Difference between revisions of "Fedora 7 Installation Guide"

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m (Protected "Fedora 7 Installation Guide": Excessive vandalism ([edit=autoconfirmed] (expires 17:31, 5 February 2012 (UTC)) [move=autoconfirmed] (expires 17:31, 5 February 2012 (UTC))))
 
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Unfortunaly, the previous ATI driver (8.37.6), nor the current ATI driver (8.38.6), or even the hotfix (8.38.7) are compatible with the X server in the FC7 distribution.
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Installation on Fedora 7 is easy: Download the latest fglrx driver, apply it an executable permission, and run it.
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There are basically 2 options:
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    1: Install the driver
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    2: Generate distribution specific package
  
As pointed out at Phoronix.com, the latest release (8.38.6) has very little changes and completely ignored Fedora 7 users who have waited over a month for a functional driver.
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Choice one installs the driver and second choice generates rpm according to your system and puts them in working directory
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--------
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After the newest ATI catalyst release (8.39.4), fglrx module can be installed on new Xorg (7.2). Unfortunately, the previous ATI driver (8.37.6), nor the latter one (8.38.6), or even the hotfix (8.38.7) were compatible with the X server in the Fedora 7 distribution.
 +
 
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As pointed out at Phoronix.com, the latest release (8.39.4) has very little changes and completely ignored Fedora 7 users who have waited over a month for a functional driver.
  
 
"The AMD 8.38.6 display driver had introduced Red Hat Enterprise Linux 5 packaging support along with fixing a few bugs, but the driver was one of the least interesting releases in recent times."
 
"The AMD 8.38.6 display driver had introduced Red Hat Enterprise Linux 5 packaging support along with fixing a few bugs, but the driver was one of the least interesting releases in recent times."
 
http://www.phoronix.com/scan.php?page=article&item=764&num=1
 
http://www.phoronix.com/scan.php?page=article&item=764&num=1
  
Given that this release focuses on packaging support, ATI are still prioritising cosmetic changes over functional aspects.  Whilst packages are a 'nice to have', basic functionality is far more critical.
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Given that this release focuses on packaging support, ATI are still prioritizing cosmetic changes over functional aspects.  Whilst packages are a 'nice to have', basic functionality is far more critical.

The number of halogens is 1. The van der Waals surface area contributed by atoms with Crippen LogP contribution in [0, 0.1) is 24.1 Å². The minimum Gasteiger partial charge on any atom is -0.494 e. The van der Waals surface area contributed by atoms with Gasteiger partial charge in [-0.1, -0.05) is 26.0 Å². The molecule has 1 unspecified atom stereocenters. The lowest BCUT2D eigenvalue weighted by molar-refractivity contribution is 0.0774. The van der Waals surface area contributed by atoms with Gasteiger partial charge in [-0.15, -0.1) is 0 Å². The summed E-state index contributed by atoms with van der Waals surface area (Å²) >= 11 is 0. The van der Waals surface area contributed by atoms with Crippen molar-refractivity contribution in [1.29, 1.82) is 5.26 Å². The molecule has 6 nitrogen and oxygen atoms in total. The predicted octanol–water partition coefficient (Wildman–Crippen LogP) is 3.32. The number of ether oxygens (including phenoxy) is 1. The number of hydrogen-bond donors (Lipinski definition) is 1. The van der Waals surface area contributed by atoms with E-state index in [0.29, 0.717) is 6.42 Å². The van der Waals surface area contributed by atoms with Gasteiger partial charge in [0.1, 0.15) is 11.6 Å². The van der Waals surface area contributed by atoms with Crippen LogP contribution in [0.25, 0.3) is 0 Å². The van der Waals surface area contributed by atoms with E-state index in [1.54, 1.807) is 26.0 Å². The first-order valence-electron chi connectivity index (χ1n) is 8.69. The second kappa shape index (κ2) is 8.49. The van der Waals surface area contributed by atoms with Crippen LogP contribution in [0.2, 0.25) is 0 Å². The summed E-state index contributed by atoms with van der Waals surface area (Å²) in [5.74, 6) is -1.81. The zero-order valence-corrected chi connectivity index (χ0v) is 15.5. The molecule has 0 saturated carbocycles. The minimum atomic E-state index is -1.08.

However there exists a [http://forums.fedoraforum.org/showthread.php?t=156961 workaround]. You can get the driver working by installing an older version of the X server which is compatible with the current ATI driver and then compiling the driver. The disadvantages are obvious: No updates for the X server, bugs and security holes of the old X version remain unfixed. Further you could break package dependencies and block updates of other packages. Although there's a step by step howto you could get into serious trouble if you do not understand what you are doing.
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[[Category:Installation Documentation]]

Latest revision as of 12:31, 22 January 2012

Installation on Fedora 7 is easy: Download the latest fglrx driver, apply it an executable permission, and run it. There are basically 2 options:

   1: Install the driver
   2: Generate distribution specific package

Choice one installs the driver and second choice generates rpm according to your system and puts them in working directory




After the newest ATI catalyst release (8.39.4), fglrx module can be installed on new Xorg (7.2). Unfortunately, the previous ATI driver (8.37.6), nor the latter one (8.38.6), or even the hotfix (8.38.7) were compatible with the X server in the Fedora 7 distribution.

As pointed out at Phoronix.com, the latest release (8.39.4) has very little changes and completely ignored Fedora 7 users who have waited over a month for a functional driver.

"The AMD 8.38.6 display driver had introduced Red Hat Enterprise Linux 5 packaging support along with fixing a few bugs, but the driver was one of the least interesting releases in recent times." http://www.phoronix.com/scan.php?page=article&item=764&num=1

Given that this release focuses on packaging support, ATI are still prioritizing cosmetic changes over functional aspects. Whilst packages are a 'nice to have', basic functionality is far more critical.